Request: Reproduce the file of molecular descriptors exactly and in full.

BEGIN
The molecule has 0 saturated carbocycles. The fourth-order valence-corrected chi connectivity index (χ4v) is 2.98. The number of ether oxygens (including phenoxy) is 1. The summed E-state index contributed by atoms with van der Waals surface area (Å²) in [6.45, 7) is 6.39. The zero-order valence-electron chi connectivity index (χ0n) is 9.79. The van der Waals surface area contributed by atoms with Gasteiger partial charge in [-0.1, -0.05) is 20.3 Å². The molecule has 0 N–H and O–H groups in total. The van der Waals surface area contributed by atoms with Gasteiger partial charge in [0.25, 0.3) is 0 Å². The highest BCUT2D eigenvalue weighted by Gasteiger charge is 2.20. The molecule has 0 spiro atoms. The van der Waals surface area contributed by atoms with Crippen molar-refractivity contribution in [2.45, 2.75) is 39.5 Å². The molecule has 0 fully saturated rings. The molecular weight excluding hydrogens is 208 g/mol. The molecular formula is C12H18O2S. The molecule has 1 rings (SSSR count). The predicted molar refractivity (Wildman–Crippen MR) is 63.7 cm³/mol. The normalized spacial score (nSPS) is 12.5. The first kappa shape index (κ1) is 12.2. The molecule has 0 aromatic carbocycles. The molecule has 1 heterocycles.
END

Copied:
The molecule has 0 saturated carbocycles. The fourth-order valence-corrected chi connectivity index (χ4v) is 2.98. The number of ether oxygens (including phenoxy) is 1. The summed E-state index contributed by atoms with van der Waals surface area (Å²) in [6.45, 7) is 6.39. The zero-order valence-electron chi connectivity index (χ0n) is 9.79. The van der Waals surface area contributed by atoms with Gasteiger partial charge in [-0.1, -0.05) is 20.3 Å². The molecule has 0 N–H and O–H groups in total. The van der Waals surface area contributed by atoms with Gasteiger partial charge in [0.25, 0.3) is 0 Å². The highest BCUT2D eigenvalue weighted by Gasteiger charge is 2.20. The molecule has 0 spiro atoms. The van der Waals surface area contributed by atoms with Crippen molar-refractivity contribution in [2.45, 2.75) is 39.5 Å². The molecule has 0 fully saturated rings. The molecular weight excluding hydrogens is 208 g/mol. The molecular formula is C12H18O2S. The molecule has 1 rings (SSSR count). The predicted molar refractivity (Wildman–Crippen MR) is 63.7 cm³/mol. The normalized spacial score (nSPS) is 12.5. The first kappa shape index (κ1) is 12.2. The molecule has 0 aromatic carbocycles. The molecule has 1 heterocycles.